Our bathroom sink has been a slow drainer for a few months and we’ve used drano and a Zip-It to no avail. The next step was to remove the p-trap and see what was lurking down below.
Our home was built in the 50′s and I’m not sure the last time the p-trap was removed but it’s galvanized steel and as soon as I began to twist the nut the entire p-trap pulled away from the wall! The threads on the wall pipe had corroded and sheared off and the cause of our clogged sink was there in plain view.
A bunch of black gunk/sediment was blocking the pipe and there was just a small area where waste water could get through. The p-trap was clear but this blockage was causing all sorts of problems.
After clearing this block I ran into the issue of the p-trap not aligning properly. Because about 1/2 inch of threads were gone from the pipe, when I screwed a new steel elbow onto the pipe and attached a new p-trap, it would not line up correctly with the bottom drain pipe.
After a few trips to our home center I realized I needed to cut the bottom drain pipe and use a flexible extender (the white piece). I then switched to black ABS pipe and used a rubber connector/adapter to cover the wall pipe then connect to the ABS fitting.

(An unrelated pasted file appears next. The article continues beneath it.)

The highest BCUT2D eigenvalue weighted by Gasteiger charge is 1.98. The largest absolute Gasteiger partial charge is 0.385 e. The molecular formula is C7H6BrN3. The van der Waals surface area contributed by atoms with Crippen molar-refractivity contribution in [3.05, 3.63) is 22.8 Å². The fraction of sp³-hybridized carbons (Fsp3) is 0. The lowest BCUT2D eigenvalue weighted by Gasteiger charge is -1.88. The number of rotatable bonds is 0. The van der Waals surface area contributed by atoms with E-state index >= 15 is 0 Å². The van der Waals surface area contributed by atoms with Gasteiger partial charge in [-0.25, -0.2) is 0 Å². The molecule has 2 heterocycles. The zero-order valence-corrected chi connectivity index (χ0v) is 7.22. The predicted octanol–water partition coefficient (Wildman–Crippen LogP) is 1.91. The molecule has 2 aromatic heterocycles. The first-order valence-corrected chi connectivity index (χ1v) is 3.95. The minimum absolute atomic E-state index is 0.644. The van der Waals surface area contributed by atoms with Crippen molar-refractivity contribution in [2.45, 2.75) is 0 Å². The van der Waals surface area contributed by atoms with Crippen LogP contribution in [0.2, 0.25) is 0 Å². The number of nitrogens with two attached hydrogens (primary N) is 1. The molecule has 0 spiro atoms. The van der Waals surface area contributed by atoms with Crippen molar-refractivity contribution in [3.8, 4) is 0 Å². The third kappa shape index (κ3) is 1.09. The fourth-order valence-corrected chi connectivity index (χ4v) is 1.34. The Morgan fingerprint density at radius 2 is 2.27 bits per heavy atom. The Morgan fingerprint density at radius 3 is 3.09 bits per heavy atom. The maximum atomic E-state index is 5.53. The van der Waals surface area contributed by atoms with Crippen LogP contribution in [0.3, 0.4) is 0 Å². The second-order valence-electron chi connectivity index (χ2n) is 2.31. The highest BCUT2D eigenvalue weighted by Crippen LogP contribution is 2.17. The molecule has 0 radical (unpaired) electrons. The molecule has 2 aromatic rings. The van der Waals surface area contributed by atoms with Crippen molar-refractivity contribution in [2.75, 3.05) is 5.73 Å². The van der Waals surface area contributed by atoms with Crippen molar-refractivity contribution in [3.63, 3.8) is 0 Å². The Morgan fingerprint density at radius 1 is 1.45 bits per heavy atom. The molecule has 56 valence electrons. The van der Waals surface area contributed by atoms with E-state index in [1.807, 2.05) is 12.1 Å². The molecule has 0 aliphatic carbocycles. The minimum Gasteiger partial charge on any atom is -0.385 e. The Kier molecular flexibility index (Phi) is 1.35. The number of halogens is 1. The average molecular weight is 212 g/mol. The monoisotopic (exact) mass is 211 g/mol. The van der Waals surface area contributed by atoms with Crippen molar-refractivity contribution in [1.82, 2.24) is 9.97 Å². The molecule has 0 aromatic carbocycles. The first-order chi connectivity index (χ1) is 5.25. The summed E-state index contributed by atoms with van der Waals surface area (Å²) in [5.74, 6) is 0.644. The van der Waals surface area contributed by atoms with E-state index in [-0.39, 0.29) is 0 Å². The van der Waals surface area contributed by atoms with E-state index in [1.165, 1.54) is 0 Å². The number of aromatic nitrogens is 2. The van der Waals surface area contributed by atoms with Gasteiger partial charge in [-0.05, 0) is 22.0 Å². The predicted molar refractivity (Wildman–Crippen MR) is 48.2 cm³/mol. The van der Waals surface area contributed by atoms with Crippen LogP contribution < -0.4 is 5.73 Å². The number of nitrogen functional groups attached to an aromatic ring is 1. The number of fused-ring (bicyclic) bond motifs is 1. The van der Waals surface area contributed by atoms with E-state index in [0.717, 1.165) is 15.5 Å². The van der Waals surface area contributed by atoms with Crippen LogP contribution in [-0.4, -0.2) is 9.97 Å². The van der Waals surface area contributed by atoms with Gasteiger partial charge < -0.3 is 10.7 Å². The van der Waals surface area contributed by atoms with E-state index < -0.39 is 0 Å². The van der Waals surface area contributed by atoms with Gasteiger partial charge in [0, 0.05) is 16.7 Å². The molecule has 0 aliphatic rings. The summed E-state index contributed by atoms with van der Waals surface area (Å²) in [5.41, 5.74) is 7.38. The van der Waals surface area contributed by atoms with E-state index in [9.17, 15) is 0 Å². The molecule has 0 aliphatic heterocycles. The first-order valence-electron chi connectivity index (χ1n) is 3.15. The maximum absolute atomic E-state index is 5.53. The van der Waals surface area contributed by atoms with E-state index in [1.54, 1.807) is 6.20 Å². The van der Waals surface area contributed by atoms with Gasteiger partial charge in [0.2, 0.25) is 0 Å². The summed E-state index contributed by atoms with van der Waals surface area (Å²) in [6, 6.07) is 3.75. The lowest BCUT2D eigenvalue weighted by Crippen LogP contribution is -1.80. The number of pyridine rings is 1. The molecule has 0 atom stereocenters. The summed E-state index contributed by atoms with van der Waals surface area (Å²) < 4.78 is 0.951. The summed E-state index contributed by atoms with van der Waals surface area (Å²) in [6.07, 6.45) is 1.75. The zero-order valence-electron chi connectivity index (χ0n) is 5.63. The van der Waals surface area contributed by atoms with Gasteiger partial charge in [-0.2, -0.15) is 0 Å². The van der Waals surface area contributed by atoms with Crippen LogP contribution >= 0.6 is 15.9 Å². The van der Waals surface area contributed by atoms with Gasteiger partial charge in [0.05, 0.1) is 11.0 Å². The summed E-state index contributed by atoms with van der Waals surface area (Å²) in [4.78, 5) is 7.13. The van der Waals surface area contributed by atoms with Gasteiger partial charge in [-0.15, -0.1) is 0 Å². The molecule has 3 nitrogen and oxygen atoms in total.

It doesn’t look as nice as the galvanized steel but it works and should last for awhile. The flexible extenders do tend to get clogged easily so you’ll need to keep an eye on it but at least it can be easily removed to clean and I don’t have to worry about a slow drain anymore.
Have you ever replaced or repaired your p-trap? What problems have you run into?
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Founder/EIC at Charles & Hudson
Timothy’s background includes stints at This Old House, ELLE DECOR, Metropolitan Home and Woman’s Day. His work has been published on Wired Design, Bob Vila, DIY Network, The Family Handyman and Popular Mechanics and he has been featured on the Martha Stewart radio show and as a speaker at the ALT Design Summit, K/BIS and the National Hardware Show.